Meanwhile you’ll be encouraged to read, also in The Times, that under the rules that replace the scheme by which employers were encouraged to give their staff personal computers to use in order to boost computer literacy, office computers used in part for non-business purposes are now treated as a benefit in kind, meaning that employees will have to pay income tax on them, and employers will have to pay national insurance contributions for them as well.

This means, in principle at least, that I will now have to pay tax for writing this weblog.

On a computer bought for £2,000, an employee paying higher-rate tax would face a £160 bill each year and an employer would have to pay an extra £51.20.

The Chartered Institute of Taxation said the result could be “a new bureaucratic burden” on employers to make sure that private use of computers was kept to an insignificant level.


tony flaig said...

Well its tough about Wayne's metatarsal, but no doubt the British press will keep us updated on an hourly basis up until the end of the World Cup.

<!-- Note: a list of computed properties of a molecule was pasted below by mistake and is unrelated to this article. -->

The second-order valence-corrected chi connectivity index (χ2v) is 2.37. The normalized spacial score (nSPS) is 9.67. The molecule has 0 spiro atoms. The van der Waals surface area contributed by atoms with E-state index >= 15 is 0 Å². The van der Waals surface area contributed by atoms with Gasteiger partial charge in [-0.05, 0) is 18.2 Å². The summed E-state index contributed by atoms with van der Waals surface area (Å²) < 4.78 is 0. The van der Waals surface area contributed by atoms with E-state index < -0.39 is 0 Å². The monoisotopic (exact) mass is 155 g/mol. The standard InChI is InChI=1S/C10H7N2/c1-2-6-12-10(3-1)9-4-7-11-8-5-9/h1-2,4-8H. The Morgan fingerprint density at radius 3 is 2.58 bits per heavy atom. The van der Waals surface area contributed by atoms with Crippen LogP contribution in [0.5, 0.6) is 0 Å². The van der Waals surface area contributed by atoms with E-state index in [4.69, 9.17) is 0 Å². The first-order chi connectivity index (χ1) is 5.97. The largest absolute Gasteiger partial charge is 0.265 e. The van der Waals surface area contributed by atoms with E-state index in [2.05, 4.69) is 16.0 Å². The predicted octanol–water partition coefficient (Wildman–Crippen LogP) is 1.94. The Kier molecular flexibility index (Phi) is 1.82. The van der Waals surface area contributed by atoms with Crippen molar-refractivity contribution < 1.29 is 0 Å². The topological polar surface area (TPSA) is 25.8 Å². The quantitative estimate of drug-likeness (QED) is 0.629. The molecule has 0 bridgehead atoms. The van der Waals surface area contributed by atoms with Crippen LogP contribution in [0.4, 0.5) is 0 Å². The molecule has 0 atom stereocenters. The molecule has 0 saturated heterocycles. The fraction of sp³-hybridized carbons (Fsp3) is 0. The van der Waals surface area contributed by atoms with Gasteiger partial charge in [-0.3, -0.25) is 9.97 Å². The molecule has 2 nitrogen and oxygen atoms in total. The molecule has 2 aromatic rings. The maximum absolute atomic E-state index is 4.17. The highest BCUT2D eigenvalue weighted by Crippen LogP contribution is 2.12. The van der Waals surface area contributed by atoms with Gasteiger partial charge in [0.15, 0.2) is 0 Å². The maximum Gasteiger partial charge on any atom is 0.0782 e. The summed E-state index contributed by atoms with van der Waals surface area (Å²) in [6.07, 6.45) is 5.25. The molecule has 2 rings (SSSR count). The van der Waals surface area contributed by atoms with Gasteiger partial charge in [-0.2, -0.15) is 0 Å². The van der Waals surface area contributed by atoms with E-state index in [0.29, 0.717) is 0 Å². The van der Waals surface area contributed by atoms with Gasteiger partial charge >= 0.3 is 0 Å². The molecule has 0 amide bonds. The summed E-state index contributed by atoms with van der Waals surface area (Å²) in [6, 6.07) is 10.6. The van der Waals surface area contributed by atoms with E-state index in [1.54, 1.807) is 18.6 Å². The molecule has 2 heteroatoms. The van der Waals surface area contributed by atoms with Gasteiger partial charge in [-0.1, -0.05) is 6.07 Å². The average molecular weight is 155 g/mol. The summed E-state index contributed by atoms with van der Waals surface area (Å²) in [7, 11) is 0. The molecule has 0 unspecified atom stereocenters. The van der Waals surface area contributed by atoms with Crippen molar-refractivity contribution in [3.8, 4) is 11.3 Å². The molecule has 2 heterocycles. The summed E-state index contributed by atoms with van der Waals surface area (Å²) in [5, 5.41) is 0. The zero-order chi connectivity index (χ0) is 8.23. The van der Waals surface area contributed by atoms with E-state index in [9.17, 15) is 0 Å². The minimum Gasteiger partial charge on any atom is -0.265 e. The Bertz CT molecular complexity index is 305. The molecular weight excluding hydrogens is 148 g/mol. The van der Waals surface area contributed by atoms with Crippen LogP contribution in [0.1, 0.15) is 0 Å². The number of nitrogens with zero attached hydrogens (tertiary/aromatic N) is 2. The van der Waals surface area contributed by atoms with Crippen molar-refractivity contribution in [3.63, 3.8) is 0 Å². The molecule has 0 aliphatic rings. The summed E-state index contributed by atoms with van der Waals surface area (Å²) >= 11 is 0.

I would imagine that Mrs Robinsons has fallen foul of the new all-encompassing hate crime phenomenon which the police now use with increasing regularity when arresting old-age pensioners.

As to having to pay for writing your (as per example) Web blog I am not entirely sure why the taxpayer should subsidise a higher-rate taxpayer on a top-of-the-range pc. I am fairly sure that the Inland Revenue are quite reasonable and give tax relief proportionate to your business use on your pc. In fact as you frequently refer to your business in this web blog then I would assume you would be entitled to claim any expenditure on this site.

DrMoores said...

A good point on the business use application but it's not really that that I'm on about as a business. What the Times is pointing out is the level of bureacracy that will be imposed on employers in determining the national insurance payments on PCs used by employees after several years of encouraging them to give the same to their workforce to boost productivity and computer awareness. In other words the revenue are looking for a new way to raise tax, rather like the BBC with televisions and personal computers look to be an easy target now they have become a necessary consumer commodity, like petrol, cars but not yet air!

Lucy Mail said...